[00:14:10] And I don't know how smart that is. It's good that we're paying ourselves that, but of course, it detracts from the money that we have access to, to continue to fund for our business. But it honestly keeps us humble because at the end of the, Yeah, we take, we take a big chunk out of that, out of the bank account, put it into retirement accounts, and then we have this left-over money, which is much, much less to then say, Okay, how are we gonna spend this 10, $20,000?

[00:14:35] We're not saying, Okay, we have $50,000. Let's just go ahead and spend it and then you're sitting empty. So that's our pay has been the retirement accounts, but anything else that we take that's left over, it's fair game for inserting it back into the business and helping us achieve our goals, which this year our goals wasn't really to make more money, but it was okay.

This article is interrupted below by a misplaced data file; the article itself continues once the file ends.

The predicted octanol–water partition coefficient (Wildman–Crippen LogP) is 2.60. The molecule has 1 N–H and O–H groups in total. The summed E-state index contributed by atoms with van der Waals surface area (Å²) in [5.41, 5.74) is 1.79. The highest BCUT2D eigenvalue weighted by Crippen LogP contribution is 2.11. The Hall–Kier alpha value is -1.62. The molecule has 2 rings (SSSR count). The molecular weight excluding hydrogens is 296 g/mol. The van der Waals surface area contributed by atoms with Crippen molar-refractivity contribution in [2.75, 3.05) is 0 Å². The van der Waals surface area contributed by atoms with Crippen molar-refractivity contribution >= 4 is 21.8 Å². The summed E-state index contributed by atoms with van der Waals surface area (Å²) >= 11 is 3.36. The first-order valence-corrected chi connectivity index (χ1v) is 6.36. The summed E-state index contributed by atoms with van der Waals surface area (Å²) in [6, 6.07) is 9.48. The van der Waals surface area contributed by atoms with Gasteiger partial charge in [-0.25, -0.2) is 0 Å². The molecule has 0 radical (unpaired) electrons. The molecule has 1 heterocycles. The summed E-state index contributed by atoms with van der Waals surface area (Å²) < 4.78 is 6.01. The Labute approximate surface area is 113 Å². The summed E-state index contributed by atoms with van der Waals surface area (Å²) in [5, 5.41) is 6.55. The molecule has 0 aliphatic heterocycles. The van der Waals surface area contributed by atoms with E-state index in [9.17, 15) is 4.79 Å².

[00:14:59] How, what pieces of equipment can we use to give us back some more time? And a good segue into what we're talking about was, you know, we wanted to mechanize weed control. So we bought like a two wheel, a two wheel cultivating tractor. From till more the power rocks. And from there we, Cause that was one of our limiting factors, was on an acre and a half with just two hands.

[00:15:24] We can't hoe every piece of ground every day. And at the height of the season in July and in June and then again in fall, we have all acre and a half of that land completely planted. Me and Mar�me and Emily are at markets three days a week. We really are only farming two or three days. So the weeds were getting outta hand, and we were like, Okay, if we're just gonna be two people, we need to figure out how to keep weeds under control and that that was the move that we made, yeah.